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PKF Australia

Accountants and Business Advisers

IPSO FACTO Law Reforms

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Tom Lesnikowski

Principal

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IPSO FACTO Law Reforms

Background

The introduction of the Treasury Laws Amendment (2017 Enterprise Incentives No. 2) Act 2017 accompanied in the “Safe Harbour” provisions, protecting Directors from liability resulting from insolvent trading by Directors and restricting creditors from enforcing Ipso Facto Clauses in contracts.

Ipso Facto is the Latin phrase which translates as “by the fact itself”.

These Ipso Facto reforms apply where a company appoints a Voluntary Administrator, or a Receiver and Manager is appointed when a company is undertaking a Scheme of Arrangement. Of these, Voluntary Administration is the most common scenario and the focus of this article.

Many contracts and commercial agreements contain Ipso Facto clauses that provide the parties to the contract with the opportunity to terminate or vary contracts based on the insolvency of another party.

In a practical sense, these clauses can make the restructuring of insolvent entities that have an underlying business capable of being salvaged particularly difficult, especially where the business is reliant on contractual rights for day to day operations.

For example, if I was running a business that was facing financial difficulties and I appointed a Voluntary Administrator, if the business was heavily reliant on a contract with a particular supplier that had Ipso Facto clauses, that supplier would be entitled to immediately terminate the supply agreement. Such a termination would make any restructuring of the business near impossible and trigger personal guarantees, job losses, other company failures, and the loss of invested capital.

The Corporations Act 2001 – Section 435A states the following:

The object of this Part, …is to provide for the business, property and affairs of an insolvent company to be administered in a way that:

(a)  Maximises the chances of the company, or as much as possible of its business, continuing in existence; or

(b)  If it is not possible for the company or its business to continue in existence – results in a better return for the company's creditors and members than would result from an immediate winding up of the company.

Clearly, the Ipso Facto clauses allowing the right to terminate solely due to an insolvency event fly in the face of these objectives.

The Reforms

In the 2017 Summer edition of Pulse, we wrote about the safe harbour provisions that were brought in to protect Directors who are genuinely seeking to restructure struggling companies. 

The Ipso Facto reforms which became law effective on 1 July 2018 are an additional piece of those reforms aimed at overhauling the Australian Insolvency landscape.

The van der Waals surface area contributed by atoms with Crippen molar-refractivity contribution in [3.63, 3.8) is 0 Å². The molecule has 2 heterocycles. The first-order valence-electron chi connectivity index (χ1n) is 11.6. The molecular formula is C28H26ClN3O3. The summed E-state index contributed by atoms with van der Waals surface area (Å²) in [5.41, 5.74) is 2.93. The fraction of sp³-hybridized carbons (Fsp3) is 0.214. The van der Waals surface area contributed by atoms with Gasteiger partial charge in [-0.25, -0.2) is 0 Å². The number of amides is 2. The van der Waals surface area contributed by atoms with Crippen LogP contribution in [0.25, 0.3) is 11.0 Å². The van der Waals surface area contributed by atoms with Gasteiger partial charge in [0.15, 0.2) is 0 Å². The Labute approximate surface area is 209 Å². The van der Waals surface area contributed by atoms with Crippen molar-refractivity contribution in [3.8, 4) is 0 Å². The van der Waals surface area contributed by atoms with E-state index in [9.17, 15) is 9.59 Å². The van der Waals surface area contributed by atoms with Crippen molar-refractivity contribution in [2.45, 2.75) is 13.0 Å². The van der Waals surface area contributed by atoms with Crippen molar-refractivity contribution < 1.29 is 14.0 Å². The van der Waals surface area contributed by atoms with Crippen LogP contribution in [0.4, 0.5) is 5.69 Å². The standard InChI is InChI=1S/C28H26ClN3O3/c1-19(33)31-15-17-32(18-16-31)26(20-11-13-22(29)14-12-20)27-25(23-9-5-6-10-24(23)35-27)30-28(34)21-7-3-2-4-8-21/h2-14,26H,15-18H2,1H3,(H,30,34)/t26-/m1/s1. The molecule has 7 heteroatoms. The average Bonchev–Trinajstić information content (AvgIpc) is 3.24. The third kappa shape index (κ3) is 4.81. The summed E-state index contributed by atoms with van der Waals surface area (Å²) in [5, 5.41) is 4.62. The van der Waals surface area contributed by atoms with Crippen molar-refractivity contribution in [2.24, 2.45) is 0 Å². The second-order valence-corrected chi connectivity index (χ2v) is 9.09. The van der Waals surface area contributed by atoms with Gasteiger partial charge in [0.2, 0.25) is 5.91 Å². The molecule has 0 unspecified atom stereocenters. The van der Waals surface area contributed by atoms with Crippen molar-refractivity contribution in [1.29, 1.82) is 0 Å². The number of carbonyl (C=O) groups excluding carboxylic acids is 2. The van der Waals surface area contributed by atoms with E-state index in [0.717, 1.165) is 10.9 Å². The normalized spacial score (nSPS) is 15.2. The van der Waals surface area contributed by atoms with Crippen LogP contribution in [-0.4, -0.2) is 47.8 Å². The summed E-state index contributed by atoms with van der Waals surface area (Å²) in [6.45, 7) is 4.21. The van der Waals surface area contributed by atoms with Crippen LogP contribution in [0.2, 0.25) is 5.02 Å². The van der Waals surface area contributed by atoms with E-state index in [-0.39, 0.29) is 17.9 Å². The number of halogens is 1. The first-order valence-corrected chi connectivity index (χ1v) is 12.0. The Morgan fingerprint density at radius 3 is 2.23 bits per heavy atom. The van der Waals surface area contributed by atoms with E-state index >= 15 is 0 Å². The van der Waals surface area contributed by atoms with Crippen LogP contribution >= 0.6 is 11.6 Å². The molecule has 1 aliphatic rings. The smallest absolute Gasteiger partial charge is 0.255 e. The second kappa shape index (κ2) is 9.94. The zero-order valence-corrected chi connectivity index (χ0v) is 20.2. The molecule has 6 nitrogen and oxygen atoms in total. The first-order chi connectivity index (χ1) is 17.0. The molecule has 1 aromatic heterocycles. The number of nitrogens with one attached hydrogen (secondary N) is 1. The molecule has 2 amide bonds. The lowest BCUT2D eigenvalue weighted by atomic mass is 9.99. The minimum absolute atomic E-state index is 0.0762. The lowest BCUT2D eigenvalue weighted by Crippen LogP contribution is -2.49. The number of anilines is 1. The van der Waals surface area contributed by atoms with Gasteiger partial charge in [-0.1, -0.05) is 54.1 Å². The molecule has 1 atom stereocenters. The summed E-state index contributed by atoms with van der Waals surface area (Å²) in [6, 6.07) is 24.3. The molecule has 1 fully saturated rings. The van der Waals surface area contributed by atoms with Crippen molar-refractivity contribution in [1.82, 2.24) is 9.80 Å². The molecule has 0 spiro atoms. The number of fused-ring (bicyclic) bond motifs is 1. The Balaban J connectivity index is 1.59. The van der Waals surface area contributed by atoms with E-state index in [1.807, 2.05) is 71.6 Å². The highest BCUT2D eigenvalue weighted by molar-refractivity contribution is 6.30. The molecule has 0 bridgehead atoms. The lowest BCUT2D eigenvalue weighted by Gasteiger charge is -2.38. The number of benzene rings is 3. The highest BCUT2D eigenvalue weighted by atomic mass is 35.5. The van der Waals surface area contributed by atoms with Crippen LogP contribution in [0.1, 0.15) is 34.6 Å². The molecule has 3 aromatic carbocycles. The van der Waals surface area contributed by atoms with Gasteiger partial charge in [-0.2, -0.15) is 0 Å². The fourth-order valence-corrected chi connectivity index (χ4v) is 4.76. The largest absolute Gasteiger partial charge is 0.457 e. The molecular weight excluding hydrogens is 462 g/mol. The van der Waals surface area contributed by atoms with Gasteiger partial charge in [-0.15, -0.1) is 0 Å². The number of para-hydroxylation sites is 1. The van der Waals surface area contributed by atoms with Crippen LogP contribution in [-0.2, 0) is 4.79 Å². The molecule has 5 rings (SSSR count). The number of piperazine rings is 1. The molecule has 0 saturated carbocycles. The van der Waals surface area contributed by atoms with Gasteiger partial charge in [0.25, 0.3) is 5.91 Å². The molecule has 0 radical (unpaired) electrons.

For all contracts entered into AFTER 1 July 2018 there is a prohibition on the enforcement of Ipso Facto clauses. This prohibition is designed to allow Voluntary Administrators to continue to trade the business, explore restructuring opportunities and seek to achieve better returns for all stakeholders.

Existing contracts dated prior to 1 July 2018 will not enjoy the new protections and these contracts can still be terminated purely on the grounds of insolvency. The following table provides an overview of who is affected by the reforms.

Party

Effect

Supplier subject to Supply Agreement

Will no longer be able to rely on the grounds of insolvency to terminate a supply agreement.

Insolvent Company operating
a business

Can now appoint an Administrator in the knowledge that the Administrator cannot be shut out from service or supply and can explore restructuring options.

Secured Creditor

Will still be able to appoint a Receiver and Manager over the assets of a Company as long as its security is over all or substantially all of the company’s assets.

 

As with any legislative reform, there are numerous exceptions and carve-outs particularly with government contracts, securities and sophisticated financial arrangements, exchange markets and the agreed ranking of certain debts or other obligations to name a few.

Where to for Business?

The introduction of the new law is a timely reminder to all business operators to regularly review supply agreements and the contracts that govern your business arrangements with customers and suppliers alike.

These reviews should not just be limited to contracts but also credit management procedures, both the granting of credit and the management of credit, particularly for new contracts entered into after 1 July 2018. 

We recommend that when considering amendments to existing contracts or creating new contracts that you seek advice that takes into account this new regime.


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